16 Nov 2011
I met Alison St. Sure for the first time about a year ago at a food blogger conference. I had followed her blog, Sure Foods Living, for quite some time, but was still surprised by how vibrant she was in person. In the past, I associated Celiac disease purely with sickness, but the woman standing before me seemed anything but sick. Alison was energetic, friendly, beautiful, and down-right healthy-looking. I realized at that moment that Celiac disease may make people sick, but gluten-free living truly can be their cure. Alison is obviously living proof of this, but even so, I wondered, how in the world does she do it around the holidays? Rolls, cookies, and oh that stuffing!
Fortunately, Alison agreed to a little interview sharing her own holiday challenges and how she has learned to not only cope, but enjoy this special season …
Let’s start with a little background. Where did your gluten-free adventures begin?
Nine years ago I was diagnosed with celiac disease after a lifetime of symptoms that nobody ever connected. Finally, I was so anemic that a doctor was concerned about me going on my honeymoon to India – he didn’t know how I was even walking around, let alone how I could manage a major trip like that. So he referred me to more doctors to find the cause of my anemia. I had been anemic for many years and been on iron pills at times, and this was the first time a doctor was ever interested in finding out why. At the same time I was having terrible stomach aches and bloating, which was very upsetting since it was getting more and more frequent. Despite seeing doctors, it was my mom who really diagnosed me. She was worried about me and went on her own Internet search and came up with celiac disease, which neither she nor I had ever heard of. Sure enough, I had the testing and it was confirmed. I was so relieved to have an answer and happy to begin the gluten-free diet because I just wanted to feel better.
Wow, nine years! Awareness of Celiac disease seemed almost non-existent until just a few years ago. That must have created some huge issues around this time of year, when gatherings revolve mostly around food. What were your biggest holiday obstacles during that first year or two of gluten-free living?
The first couple of years during the holidays were challenging, mainly because no one I associated with knew anything about gluten-free. Everyone has at least heard of it now! But back then, I was the only gluten-free person in my world. Holiday parties with coworkers or friends were the most difficult because there would be little I could eat and I generally didn’t ask people to make special accommodations. I would just eat what I could and sometimes felt self-conscious because I was only eating salad and I wondered what people were thinking – that I was watching my weight or had strange eating habits or that I was picky!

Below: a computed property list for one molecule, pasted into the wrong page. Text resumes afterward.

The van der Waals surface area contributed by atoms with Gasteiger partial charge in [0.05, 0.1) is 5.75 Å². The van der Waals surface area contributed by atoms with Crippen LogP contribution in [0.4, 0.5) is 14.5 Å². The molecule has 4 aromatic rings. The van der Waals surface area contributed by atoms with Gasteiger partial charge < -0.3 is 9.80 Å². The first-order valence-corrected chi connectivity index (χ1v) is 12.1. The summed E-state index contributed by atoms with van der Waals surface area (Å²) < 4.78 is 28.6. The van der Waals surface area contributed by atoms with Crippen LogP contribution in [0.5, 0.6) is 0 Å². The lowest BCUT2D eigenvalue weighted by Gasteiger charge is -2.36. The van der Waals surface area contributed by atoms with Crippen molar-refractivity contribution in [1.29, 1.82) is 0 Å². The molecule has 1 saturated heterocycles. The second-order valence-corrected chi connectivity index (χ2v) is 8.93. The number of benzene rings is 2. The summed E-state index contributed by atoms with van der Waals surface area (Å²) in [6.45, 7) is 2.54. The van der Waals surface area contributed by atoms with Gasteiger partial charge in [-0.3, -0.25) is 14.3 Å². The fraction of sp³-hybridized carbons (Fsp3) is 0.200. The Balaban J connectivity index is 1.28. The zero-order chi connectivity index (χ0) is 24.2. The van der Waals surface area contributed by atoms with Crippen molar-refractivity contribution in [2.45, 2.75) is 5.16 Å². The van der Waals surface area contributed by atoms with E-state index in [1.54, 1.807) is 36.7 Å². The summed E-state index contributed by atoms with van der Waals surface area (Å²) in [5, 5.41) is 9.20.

Thank goodness more people are aware of gluten-free living now. How have you learned to navigate holiday gatherings over the years? Do you bring food for just yourself and family, or try to get more involved in the food for the event?
Family gatherings in the beginning were difficult because there was definitely reluctance on the part of extended family members to being open to gluten-free food. If they heard “gluten-free” then they automatically would say it didn’t taste good or they wouldn’t eat it. Now more of the family has adopted a gluten-free diet, and gluten-free foods really can be delicious. We have gotten really good at making gluten-free stuffing, gravy and desserts, and no one misses a thing. Now that gluten-free is “in,” friends are much more aware and accommodating. I am still happily surprised and grateful when someone thinks to buy gluten-free crackers or make gluten-free dishes to serve when we come over!
Truthfully, was it ever difficult for you to pass on the cookies, rolls, and other traditional gluten-filled holiday cookies?
I can understand how people feel deprived and that the holiday treats are tempting, but I am just so grateful for my health and how much better I feel, and I remind myself of that when looking at something that I remember tasting so good. There’s no cookie that’s worth feeling sick over! Plus, there are so many things that can be made gluten-free, if I really want something I can still find a way to have the gluten-free version of it – well, most things anyway.
Are there any special gluten-free recipes that you now make just for the holidays?
I’m in charge of the stuffing every year! I use a recipe called Harvest Stuffing and make my own gluten-free bread ahead of time to use in it. You would never know the stuffing is gluten-free. Also, two years ago I decided to make a recipe that my grandmother used to make around the holidays, a rolled pastry called Butterhorns. I had never made them before, and now I was going to make Gluten-Free Butterhorns! But they turned out great and evoked the memory of my grandmother’s cookies. I gave them to my dad for a present and he was so happy. I would like to make them again this year because my sister will be here for the holidays and she also remembers them fondly.
Here are the links to those two recipes:
Any last words of advice to people trying to navigate the holiday season gluten-free?
You know, I wrote an article on my blog back in 2009 called Holiday Food Allergy Blues. It happens to all of us, but the important thing is to focus on what you CAN eat, and on the other things besides food that the holidays represent. I am grateful for my health, my friends, my family, so I make sure to reflect on that. And hopefully the food will be yummy too!
AlisaCheck out my latest posts here